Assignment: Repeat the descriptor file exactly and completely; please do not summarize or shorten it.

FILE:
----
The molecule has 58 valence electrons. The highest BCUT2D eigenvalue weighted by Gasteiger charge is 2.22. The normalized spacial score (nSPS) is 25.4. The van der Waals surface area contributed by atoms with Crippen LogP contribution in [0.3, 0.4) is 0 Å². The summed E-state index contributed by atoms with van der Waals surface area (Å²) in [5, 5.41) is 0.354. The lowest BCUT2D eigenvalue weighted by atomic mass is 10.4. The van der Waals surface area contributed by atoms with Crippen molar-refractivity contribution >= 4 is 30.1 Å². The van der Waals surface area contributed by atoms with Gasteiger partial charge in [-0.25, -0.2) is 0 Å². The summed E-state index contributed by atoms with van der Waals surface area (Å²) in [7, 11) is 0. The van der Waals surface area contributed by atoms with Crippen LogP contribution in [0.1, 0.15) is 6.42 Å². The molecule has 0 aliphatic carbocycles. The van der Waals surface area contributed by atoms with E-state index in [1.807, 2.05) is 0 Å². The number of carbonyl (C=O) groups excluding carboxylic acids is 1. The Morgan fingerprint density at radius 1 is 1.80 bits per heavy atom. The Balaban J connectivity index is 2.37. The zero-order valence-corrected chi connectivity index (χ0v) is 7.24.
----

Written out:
The molecule has 58 valence electrons. The highest BCUT2D eigenvalue weighted by Gasteiger charge is 2.22. The normalized spacial score (nSPS) is 25.4. The van der Waals surface area contributed by atoms with Crippen LogP contribution in [0.3, 0.4) is 0 Å². The summed E-state index contributed by atoms with van der Waals surface area (Å²) in [5, 5.41) is 0.354. The lowest BCUT2D eigenvalue weighted by atomic mass is 10.4. The van der Waals surface area contributed by atoms with Crippen molar-refractivity contribution >= 4 is 30.1 Å². The van der Waals surface area contributed by atoms with Gasteiger partial charge in [-0.25, -0.2) is 0 Å². The summed E-state index contributed by atoms with van der Waals surface area (Å²) in [7, 11) is 0. The van der Waals surface area contributed by atoms with Crippen LogP contribution in [0.1, 0.15) is 6.42 Å². The molecule has 0 aliphatic carbocycles. The van der Waals surface area contributed by atoms with E-state index in [1.807, 2.05) is 0 Å². The number of carbonyl (C=O) groups excluding carboxylic acids is 1. The Morgan fingerprint density at radius 1 is 1.80 bits per heavy atom. The Balaban J connectivity index is 2.37. The zero-order valence-corrected chi connectivity index (χ0v) is 7.24.